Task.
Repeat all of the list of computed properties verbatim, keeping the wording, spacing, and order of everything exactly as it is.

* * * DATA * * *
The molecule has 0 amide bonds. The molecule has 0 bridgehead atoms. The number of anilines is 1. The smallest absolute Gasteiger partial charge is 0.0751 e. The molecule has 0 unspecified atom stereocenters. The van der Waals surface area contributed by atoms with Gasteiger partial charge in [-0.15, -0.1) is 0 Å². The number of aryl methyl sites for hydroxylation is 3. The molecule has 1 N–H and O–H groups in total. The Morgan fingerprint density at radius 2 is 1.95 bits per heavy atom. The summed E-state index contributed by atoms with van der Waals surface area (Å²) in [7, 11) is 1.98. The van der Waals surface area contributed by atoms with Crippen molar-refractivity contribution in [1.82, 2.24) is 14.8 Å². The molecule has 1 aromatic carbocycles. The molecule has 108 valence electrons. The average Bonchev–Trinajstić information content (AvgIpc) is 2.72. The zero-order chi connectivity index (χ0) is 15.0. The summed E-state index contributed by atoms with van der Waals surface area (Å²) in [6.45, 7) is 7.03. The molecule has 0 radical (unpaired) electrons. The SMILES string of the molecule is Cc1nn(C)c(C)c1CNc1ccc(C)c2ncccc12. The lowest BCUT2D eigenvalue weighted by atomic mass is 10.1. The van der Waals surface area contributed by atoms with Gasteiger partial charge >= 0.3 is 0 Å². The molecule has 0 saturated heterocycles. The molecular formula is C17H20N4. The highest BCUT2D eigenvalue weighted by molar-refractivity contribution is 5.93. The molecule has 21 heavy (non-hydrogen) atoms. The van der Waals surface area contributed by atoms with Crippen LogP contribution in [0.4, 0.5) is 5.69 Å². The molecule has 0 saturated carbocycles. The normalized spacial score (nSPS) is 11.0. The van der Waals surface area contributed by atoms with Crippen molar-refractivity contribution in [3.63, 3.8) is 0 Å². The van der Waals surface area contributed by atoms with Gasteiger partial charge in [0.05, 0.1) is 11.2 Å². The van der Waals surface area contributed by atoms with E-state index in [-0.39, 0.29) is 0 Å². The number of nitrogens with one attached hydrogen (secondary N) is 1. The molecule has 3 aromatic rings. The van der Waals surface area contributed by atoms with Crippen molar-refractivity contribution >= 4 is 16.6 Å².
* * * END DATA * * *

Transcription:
The molecule has 0 amide bonds. The molecule has 0 bridgehead atoms. The number of anilines is 1. The smallest absolute Gasteiger partial charge is 0.0751 e. The molecule has 0 unspecified atom stereocenters. The van der Waals surface area contributed by atoms with Gasteiger partial charge in [-0.15, -0.1) is 0 Å². The number of aryl methyl sites for hydroxylation is 3. The molecule has 1 N–H and O–H groups in total. The Morgan fingerprint density at radius 2 is 1.95 bits per heavy atom. The summed E-state index contributed by atoms with van der Waals surface area (Å²) in [7, 11) is 1.98. The van der Waals surface area contributed by atoms with Crippen molar-refractivity contribution in [1.82, 2.24) is 14.8 Å². The molecule has 1 aromatic carbocycles. The molecule has 108 valence electrons. The average Bonchev–Trinajstić information content (AvgIpc) is 2.72. The zero-order chi connectivity index (χ0) is 15.0. The summed E-state index contributed by atoms with van der Waals surface area (Å²) in [6.45, 7) is 7.03. The molecule has 0 radical (unpaired) electrons. The SMILES string of the molecule is Cc1nn(C)c(C)c1CNc1ccc(C)c2ncccc12. The lowest BCUT2D eigenvalue weighted by atomic mass is 10.1. The van der Waals surface area contributed by atoms with Gasteiger partial charge >= 0.3 is 0 Å². The molecule has 0 saturated heterocycles. The molecular formula is C17H20N4. The highest BCUT2D eigenvalue weighted by molar-refractivity contribution is 5.93. The molecule has 21 heavy (non-hydrogen) atoms. The van der Waals surface area contributed by atoms with Crippen LogP contribution in [0.4, 0.5) is 5.69 Å². The molecule has 0 saturated carbocycles. The normalized spacial score (nSPS) is 11.0. The van der Waals surface area contributed by atoms with Crippen molar-refractivity contribution in [3.63, 3.8) is 0 Å². The van der Waals surface area contributed by atoms with Gasteiger partial charge in [0.05, 0.1) is 11.2 Å². The van der Waals surface area contributed by atoms with E-state index in [-0.39, 0.29) is 0 Å². The number of nitrogens with one attached hydrogen (secondary N) is 1. The molecule has 3 aromatic rings. The van der Waals surface area contributed by atoms with Crippen molar-refractivity contribution >= 4 is 16.6 Å².